July 22, 2018: 9th Sunday of Trinity

Let us pray: Dear Savior, we all long for peace and quietness. We all desire lengthy seasons of hope, joy, prosperity, and good health. We all want to be happy and content in life without worry and fear dominating our days. Lord, Your coming to earth ushered in such a time, a spiritual time of grace, if we but open our eyes to see it. You make it all possible through the gift of faith. So today, strengthen our faith because it is the best coping mechanism ever invented. Amen
TEXT: Jeremiah 23: 1-6, esp. 5-6
Dearly Beloved By Christ:
Sound and fury. Can you imagine a life without sound and fury? Probably not. It’s been pervasive almost since the dawn of creation—invading this world when the Fall into sin took place. It’s just that with more people, mass media, and instantaneous knee-jerk reactions to literally everything that occurs, sound and fury have gotten louder than ever before.
There’s one thing that always seems to accompany sound and fury. It’s blame-shifting, or pointing the accusing finger at someone else. “He did it! She did it! Not me!” In America today it seems the vast majority of sound and fury are directed towards political leaders. If I had a nickel for every variation of: “It’s all Donald Trump’s fault!” that has been uttered, I believe I’d been a billionaire!
The problem with finger pointing and blame-shifting is that it never addresses the source of human angst. That source being: our hearts. It’s much easier to blame someone else for life’s troubles than to blame yourself and take responsibility. It’s much easier to engage in sound and fury against perceived enemies than to face your own evil inclinations and then do something to alleviate them, or repent.
Jeremiah was a prophet of God who lived around the year 600 BC. The world of his day was also filled with sound and fury—much of it directed against him! Because you see, his job was to get people to look at their own sins and repent instead of engaging in blame-shifting and political intrigue. He was hated by most, as a result. First, the religious leaders hated him because he didn’t preach “success and prosperity” but “divine judgment.” He sought to warn the nation of political suicide because they had forsaken Godly worship in favor of “every man did what was right in his own sight.” Jeremiah castigated the religious leadership for worrying more about filling their pockets than their flock’s souls. Hypocrisy drives people away from God faster than anything else. And once sheep are confronted with hypocrisy from their shepherds they realize they’re on their own and they flounder.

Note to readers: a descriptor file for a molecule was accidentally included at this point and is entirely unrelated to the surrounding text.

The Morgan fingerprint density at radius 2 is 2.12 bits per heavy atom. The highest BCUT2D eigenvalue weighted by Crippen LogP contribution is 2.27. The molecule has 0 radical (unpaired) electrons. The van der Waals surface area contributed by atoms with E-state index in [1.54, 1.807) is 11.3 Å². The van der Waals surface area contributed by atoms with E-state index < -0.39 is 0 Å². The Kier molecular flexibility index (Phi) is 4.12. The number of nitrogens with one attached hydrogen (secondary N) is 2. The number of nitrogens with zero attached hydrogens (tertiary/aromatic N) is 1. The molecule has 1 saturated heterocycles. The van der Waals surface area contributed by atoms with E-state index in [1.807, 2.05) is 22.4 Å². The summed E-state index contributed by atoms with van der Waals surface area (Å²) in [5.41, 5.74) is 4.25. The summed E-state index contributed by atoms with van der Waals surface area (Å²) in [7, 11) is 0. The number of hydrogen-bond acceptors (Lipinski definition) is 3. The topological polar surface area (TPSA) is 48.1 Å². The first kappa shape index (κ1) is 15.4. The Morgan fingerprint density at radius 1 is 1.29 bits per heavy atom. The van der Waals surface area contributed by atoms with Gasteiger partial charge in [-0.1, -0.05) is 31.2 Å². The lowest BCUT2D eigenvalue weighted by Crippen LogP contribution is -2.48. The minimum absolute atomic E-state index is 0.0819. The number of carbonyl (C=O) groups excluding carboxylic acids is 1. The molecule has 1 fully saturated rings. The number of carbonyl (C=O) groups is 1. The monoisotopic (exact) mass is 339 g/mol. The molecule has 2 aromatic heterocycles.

But the political leaders hated him, too. Preaching personal responsibility is always a threat to politicians because it means you don’t need them as much as they would like. It diffuses their power. Likewise, if as Jeremiah did, you preach how their policies will lead to ruin for the nation and bring down God’s judgement, well, that just cannot be tolerated. So, they beat Jeremiah, they imprisoned him, and turned him into an outcast. Let’s just say: “Jeremiah had a tough life.”
But, God never leaves any of His people without the hope and comfort of faith—faith in God’s promise of salvation. And right here we have an absolutely lovely promise of such hope and comfort in the Messiah. “The days are coming,’ declares the Lord, ‘when I will raise up to David a righteous Branch, a King who will reign wisely and do what is just and right in the land. In his days Judah will be saved and Israel will live in safety. This is the name by which he will be called: The Lord Our Righteousness.”
God’s kingdom on this earth is not a nation-state with fixed borders. No, His kingdom is the Holy Christian Church. It is comprised of sheep who hear the calming voice of the Good Shepherd, feel His loving touch and tender care, and happily give themselves over to His love. Right here, amidst superpower sound and fury between Assyria, Babylon, Egypt, with Israel caught in the middle—God’s little flock longed for such solace. This promise gave them hope in its eventual reality. And about 550 years later when Israel was under the hard jack-boot of Rome with no hope for freedom—God fulfilled this promise by sending His Son Jesus Christ. Jesus Christ was that little branch of David’s line. He was a King of surpassing wisdom in that He alone is the truth that sets souls free from the cancer of sin. He is the One Who always did what was just and right in the land. He called sin: sin. He called evil: evil. And then instead of leaving the finger of judgement pointed at us, He pointed it at Himself and suffered and died in our places on a bloody cross. And because of His work of salvation: we are saved and now the Church, God’s Israel, lives in the safety of the resurrection to eternal life! Yes, only Jesus is deserving of that title: “The Lord Our Righteousness.” He is! He alone has made us right with God.
Sound and fury. It certainly marked Jesus’ time on this earth. The whole nation was abuzz over Him and the fury of the mobs along with all the forces of evil in the universe was directed against Him. And yet, He never repaid evil with hatred. He repaid it with good—forgiving the people because they didn’t realize what they were doing. And down to this very day, Jesus still doesn’t engage in fury and finger-pointing, but in working quiet repentance within which then whispers back to the Lord: “God be merciful, to me, a sinner.” My friends, if you desire real respite from the sound and fury of modern life, listen for and to the voice of the Good Shepherd. His quiet love replaces finger-pointing with thankful humility. Yes, He alone leads us beside quiet waters and restores our soul….. Amen